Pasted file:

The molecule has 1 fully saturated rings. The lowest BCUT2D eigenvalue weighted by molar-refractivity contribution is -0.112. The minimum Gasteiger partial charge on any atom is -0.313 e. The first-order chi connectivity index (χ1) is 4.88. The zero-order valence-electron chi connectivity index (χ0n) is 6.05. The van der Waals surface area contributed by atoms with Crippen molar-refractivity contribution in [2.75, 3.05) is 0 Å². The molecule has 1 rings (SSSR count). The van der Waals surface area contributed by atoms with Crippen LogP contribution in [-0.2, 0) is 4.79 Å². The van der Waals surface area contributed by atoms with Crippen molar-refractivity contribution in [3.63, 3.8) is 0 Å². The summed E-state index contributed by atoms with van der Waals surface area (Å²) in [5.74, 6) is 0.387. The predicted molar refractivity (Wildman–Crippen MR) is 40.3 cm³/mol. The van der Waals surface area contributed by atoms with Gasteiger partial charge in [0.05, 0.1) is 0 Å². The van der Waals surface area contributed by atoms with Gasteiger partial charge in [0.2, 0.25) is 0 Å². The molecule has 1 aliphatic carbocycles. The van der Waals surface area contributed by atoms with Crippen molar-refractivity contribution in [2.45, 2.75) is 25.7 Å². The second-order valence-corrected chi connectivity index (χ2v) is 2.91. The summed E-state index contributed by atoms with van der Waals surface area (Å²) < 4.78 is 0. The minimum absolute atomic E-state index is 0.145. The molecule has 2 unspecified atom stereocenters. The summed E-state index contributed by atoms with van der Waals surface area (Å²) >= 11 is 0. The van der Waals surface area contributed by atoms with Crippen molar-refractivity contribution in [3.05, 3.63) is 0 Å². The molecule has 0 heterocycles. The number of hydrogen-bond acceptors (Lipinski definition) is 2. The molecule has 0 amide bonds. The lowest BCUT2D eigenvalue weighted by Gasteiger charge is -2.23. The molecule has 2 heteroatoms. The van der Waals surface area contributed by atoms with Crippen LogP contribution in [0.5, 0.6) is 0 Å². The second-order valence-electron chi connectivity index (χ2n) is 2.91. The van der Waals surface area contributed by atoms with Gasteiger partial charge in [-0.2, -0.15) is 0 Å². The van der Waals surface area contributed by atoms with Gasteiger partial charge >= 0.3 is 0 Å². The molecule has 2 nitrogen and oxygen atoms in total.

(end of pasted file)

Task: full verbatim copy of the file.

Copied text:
The molecule has 1 fully saturated rings. The lowest BCUT2D eigenvalue weighted by molar-refractivity contribution is -0.112. The minimum Gasteiger partial charge on any atom is -0.313 e. The first-order chi connectivity index (χ1) is 4.88. The zero-order valence-electron chi connectivity index (χ0n) is 6.05. The van der Waals surface area contributed by atoms with Crippen molar-refractivity contribution in [2.75, 3.05) is 0 Å². The molecule has 1 rings (SSSR count). The van der Waals surface area contributed by atoms with Crippen LogP contribution in [-0.2, 0) is 4.79 Å². The van der Waals surface area contributed by atoms with Crippen molar-refractivity contribution in [3.63, 3.8) is 0 Å². The summed E-state index contributed by atoms with van der Waals surface area (Å²) in [5.74, 6) is 0.387. The predicted molar refractivity (Wildman–Crippen MR) is 40.3 cm³/mol. The van der Waals surface area contributed by atoms with Gasteiger partial charge in [0.05, 0.1) is 0 Å². The van der Waals surface area contributed by atoms with Gasteiger partial charge in [0.2, 0.25) is 0 Å². The molecule has 1 aliphatic carbocycles. The van der Waals surface area contributed by atoms with Crippen molar-refractivity contribution in [2.45, 2.75) is 25.7 Å². The second-order valence-corrected chi connectivity index (χ2v) is 2.91. The summed E-state index contributed by atoms with van der Waals surface area (Å²) < 4.78 is 0. The minimum absolute atomic E-state index is 0.145. The molecule has 2 unspecified atom stereocenters. The summed E-state index contributed by atoms with van der Waals surface area (Å²) >= 11 is 0. The van der Waals surface area contributed by atoms with Crippen molar-refractivity contribution in [3.05, 3.63) is 0 Å². The molecule has 0 heterocycles. The number of hydrogen-bond acceptors (Lipinski definition) is 2. The molecule has 0 amide bonds. The lowest BCUT2D eigenvalue weighted by Gasteiger charge is -2.23. The molecule has 2 heteroatoms. The van der Waals surface area contributed by atoms with Crippen LogP contribution in [0.5, 0.6) is 0 Å². The second-order valence-electron chi connectivity index (χ2n) is 2.91. The van der Waals surface area contributed by atoms with Gasteiger partial charge in [-0.2, -0.15) is 0 Å². The van der Waals surface area contributed by atoms with Gasteiger partial charge >= 0.3 is 0 Å². The molecule has 2 nitrogen and oxygen atoms in total.